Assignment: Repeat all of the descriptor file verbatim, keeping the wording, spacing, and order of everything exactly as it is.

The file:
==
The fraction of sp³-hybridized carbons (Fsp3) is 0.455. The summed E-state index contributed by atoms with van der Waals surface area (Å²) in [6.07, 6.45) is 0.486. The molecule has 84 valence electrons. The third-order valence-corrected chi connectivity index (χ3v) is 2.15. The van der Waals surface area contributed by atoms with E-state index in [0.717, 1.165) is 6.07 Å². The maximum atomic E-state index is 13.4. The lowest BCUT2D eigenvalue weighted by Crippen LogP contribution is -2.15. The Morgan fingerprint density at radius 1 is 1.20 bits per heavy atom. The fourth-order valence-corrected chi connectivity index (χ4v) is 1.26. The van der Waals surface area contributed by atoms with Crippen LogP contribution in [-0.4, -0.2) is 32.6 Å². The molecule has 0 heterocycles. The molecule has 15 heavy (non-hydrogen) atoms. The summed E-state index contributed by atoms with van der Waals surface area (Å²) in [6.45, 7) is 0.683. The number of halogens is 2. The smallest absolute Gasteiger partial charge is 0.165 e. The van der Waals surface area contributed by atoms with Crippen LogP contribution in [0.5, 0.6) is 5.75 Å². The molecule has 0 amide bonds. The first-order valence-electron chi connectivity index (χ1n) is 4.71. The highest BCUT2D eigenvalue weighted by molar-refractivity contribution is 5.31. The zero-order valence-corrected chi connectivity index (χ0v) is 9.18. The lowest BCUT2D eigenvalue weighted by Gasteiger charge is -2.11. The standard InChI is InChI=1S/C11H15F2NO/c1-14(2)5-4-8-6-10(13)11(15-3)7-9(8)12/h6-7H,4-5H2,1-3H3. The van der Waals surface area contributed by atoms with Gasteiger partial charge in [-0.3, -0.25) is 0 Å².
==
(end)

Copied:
The fraction of sp³-hybridized carbons (Fsp3) is 0.455. The summed E-state index contributed by atoms with van der Waals surface area (Å²) in [6.07, 6.45) is 0.486. The molecule has 84 valence electrons. The third-order valence-corrected chi connectivity index (χ3v) is 2.15. The van der Waals surface area contributed by atoms with E-state index in [0.717, 1.165) is 6.07 Å². The maximum atomic E-state index is 13.4. The lowest BCUT2D eigenvalue weighted by Crippen LogP contribution is -2.15. The Morgan fingerprint density at radius 1 is 1.20 bits per heavy atom. The fourth-order valence-corrected chi connectivity index (χ4v) is 1.26. The van der Waals surface area contributed by atoms with Crippen LogP contribution in [-0.4, -0.2) is 32.6 Å². The molecule has 0 heterocycles. The molecule has 15 heavy (non-hydrogen) atoms. The summed E-state index contributed by atoms with van der Waals surface area (Å²) in [6.45, 7) is 0.683. The number of halogens is 2. The smallest absolute Gasteiger partial charge is 0.165 e. The van der Waals surface area contributed by atoms with Crippen LogP contribution in [0.5, 0.6) is 5.75 Å². The molecule has 0 amide bonds. The first-order valence-electron chi connectivity index (χ1n) is 4.71. The highest BCUT2D eigenvalue weighted by molar-refractivity contribution is 5.31. The zero-order valence-corrected chi connectivity index (χ0v) is 9.18. The lowest BCUT2D eigenvalue weighted by Gasteiger charge is -2.11. The standard InChI is InChI=1S/C11H15F2NO/c1-14(2)5-4-8-6-10(13)11(15-3)7-9(8)12/h6-7H,4-5H2,1-3H3. The van der Waals surface area contributed by atoms with Gasteiger partial charge in [-0.3, -0.25) is 0 Å².